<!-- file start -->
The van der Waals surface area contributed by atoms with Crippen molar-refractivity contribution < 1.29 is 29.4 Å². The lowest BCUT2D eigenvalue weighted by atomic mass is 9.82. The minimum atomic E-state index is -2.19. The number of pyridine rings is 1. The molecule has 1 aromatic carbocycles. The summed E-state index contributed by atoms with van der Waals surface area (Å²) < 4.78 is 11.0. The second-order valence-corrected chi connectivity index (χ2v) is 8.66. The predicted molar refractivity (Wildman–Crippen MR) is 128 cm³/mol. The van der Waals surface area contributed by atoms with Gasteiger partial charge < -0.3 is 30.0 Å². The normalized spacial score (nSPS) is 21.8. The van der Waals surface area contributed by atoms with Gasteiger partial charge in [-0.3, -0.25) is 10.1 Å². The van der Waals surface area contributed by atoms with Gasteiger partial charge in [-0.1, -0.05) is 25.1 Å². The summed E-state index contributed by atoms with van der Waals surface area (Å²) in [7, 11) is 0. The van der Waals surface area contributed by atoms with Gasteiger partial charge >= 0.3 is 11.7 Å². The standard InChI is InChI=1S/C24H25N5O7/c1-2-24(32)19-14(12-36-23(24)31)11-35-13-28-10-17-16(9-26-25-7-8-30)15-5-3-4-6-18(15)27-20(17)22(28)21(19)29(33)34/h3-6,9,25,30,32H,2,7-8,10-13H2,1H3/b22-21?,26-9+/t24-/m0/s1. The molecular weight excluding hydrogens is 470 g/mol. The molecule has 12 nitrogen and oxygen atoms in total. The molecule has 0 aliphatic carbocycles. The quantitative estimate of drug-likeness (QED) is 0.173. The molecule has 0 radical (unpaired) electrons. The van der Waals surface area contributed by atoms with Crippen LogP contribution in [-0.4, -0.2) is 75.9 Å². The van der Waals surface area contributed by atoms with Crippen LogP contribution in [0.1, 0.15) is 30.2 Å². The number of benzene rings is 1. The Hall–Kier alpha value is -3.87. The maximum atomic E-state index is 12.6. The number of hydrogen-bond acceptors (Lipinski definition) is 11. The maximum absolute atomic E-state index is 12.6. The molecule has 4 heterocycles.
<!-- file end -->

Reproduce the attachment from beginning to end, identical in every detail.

The van der Waals surface area contributed by atoms with Crippen molar-refractivity contribution < 1.29 is 29.4 Å². The lowest BCUT2D eigenvalue weighted by atomic mass is 9.82. The minimum atomic E-state index is -2.19. The number of pyridine rings is 1. The molecule has 1 aromatic carbocycles. The summed E-state index contributed by atoms with van der Waals surface area (Å²) < 4.78 is 11.0. The second-order valence-corrected chi connectivity index (χ2v) is 8.66. The predicted molar refractivity (Wildman–Crippen MR) is 128 cm³/mol. The van der Waals surface area contributed by atoms with Gasteiger partial charge < -0.3 is 30.0 Å². The normalized spacial score (nSPS) is 21.8. The van der Waals surface area contributed by atoms with Gasteiger partial charge in [-0.3, -0.25) is 10.1 Å². The van der Waals surface area contributed by atoms with Gasteiger partial charge in [-0.1, -0.05) is 25.1 Å². The summed E-state index contributed by atoms with van der Waals surface area (Å²) in [7, 11) is 0. The van der Waals surface area contributed by atoms with Gasteiger partial charge >= 0.3 is 11.7 Å². The standard InChI is InChI=1S/C24H25N5O7/c1-2-24(32)19-14(12-36-23(24)31)11-35-13-28-10-17-16(9-26-25-7-8-30)15-5-3-4-6-18(15)27-20(17)22(28)21(19)29(33)34/h3-6,9,25,30,32H,2,7-8,10-13H2,1H3/b22-21?,26-9+/t24-/m0/s1. The molecular weight excluding hydrogens is 470 g/mol. The molecule has 12 nitrogen and oxygen atoms in total. The molecule has 0 aliphatic carbocycles. The quantitative estimate of drug-likeness (QED) is 0.173. The molecule has 0 radical (unpaired) electrons. The van der Waals surface area contributed by atoms with Crippen LogP contribution in [-0.4, -0.2) is 75.9 Å². The van der Waals surface area contributed by atoms with Crippen LogP contribution in [0.1, 0.15) is 30.2 Å². The number of benzene rings is 1. The Hall–Kier alpha value is -3.87. The maximum atomic E-state index is 12.6. The number of hydrogen-bond acceptors (Lipinski definition) is 11. The maximum absolute atomic E-state index is 12.6. The molecule has 4 heterocycles.